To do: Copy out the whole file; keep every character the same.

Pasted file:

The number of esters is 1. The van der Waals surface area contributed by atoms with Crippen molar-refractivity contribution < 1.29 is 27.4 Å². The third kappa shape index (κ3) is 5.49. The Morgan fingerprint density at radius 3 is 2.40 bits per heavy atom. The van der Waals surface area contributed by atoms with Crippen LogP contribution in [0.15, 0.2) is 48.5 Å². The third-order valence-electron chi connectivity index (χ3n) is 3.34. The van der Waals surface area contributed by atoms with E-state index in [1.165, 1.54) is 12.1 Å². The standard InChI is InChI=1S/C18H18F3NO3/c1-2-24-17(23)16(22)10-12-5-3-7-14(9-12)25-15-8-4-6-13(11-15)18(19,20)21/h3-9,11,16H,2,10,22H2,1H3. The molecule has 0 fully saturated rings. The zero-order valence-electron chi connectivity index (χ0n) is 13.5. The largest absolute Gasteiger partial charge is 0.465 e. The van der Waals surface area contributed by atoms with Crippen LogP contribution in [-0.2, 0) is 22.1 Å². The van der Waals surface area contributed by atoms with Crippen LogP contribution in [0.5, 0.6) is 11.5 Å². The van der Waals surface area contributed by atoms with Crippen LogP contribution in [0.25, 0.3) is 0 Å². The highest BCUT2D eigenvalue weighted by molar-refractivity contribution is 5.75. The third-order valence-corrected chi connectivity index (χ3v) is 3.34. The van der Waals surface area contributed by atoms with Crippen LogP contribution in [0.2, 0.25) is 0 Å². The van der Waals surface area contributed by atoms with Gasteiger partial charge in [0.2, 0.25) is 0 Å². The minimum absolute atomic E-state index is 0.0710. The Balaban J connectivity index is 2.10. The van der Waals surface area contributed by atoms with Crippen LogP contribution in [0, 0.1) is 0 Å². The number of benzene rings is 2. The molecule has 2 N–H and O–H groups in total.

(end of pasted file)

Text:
The number of esters is 1. The van der Waals surface area contributed by atoms with Crippen molar-refractivity contribution < 1.29 is 27.4 Å². The third kappa shape index (κ3) is 5.49. The Morgan fingerprint density at radius 3 is 2.40 bits per heavy atom. The van der Waals surface area contributed by atoms with Crippen LogP contribution in [0.15, 0.2) is 48.5 Å². The third-order valence-electron chi connectivity index (χ3n) is 3.34. The van der Waals surface area contributed by atoms with E-state index in [1.165, 1.54) is 12.1 Å². The standard InChI is InChI=1S/C18H18F3NO3/c1-2-24-17(23)16(22)10-12-5-3-7-14(9-12)25-15-8-4-6-13(11-15)18(19,20)21/h3-9,11,16H,2,10,22H2,1H3. The molecule has 0 fully saturated rings. The zero-order valence-electron chi connectivity index (χ0n) is 13.5. The largest absolute Gasteiger partial charge is 0.465 e. The van der Waals surface area contributed by atoms with Crippen LogP contribution in [-0.2, 0) is 22.1 Å². The van der Waals surface area contributed by atoms with Crippen LogP contribution in [0.5, 0.6) is 11.5 Å². The van der Waals surface area contributed by atoms with Crippen LogP contribution in [0.25, 0.3) is 0 Å². The highest BCUT2D eigenvalue weighted by molar-refractivity contribution is 5.75. The third-order valence-corrected chi connectivity index (χ3v) is 3.34. The van der Waals surface area contributed by atoms with Crippen LogP contribution in [0.2, 0.25) is 0 Å². The van der Waals surface area contributed by atoms with Gasteiger partial charge in [0.2, 0.25) is 0 Å². The minimum absolute atomic E-state index is 0.0710. The Balaban J connectivity index is 2.10. The van der Waals surface area contributed by atoms with Crippen LogP contribution in [0, 0.1) is 0 Å². The number of benzene rings is 2. The molecule has 2 N–H and O–H groups in total.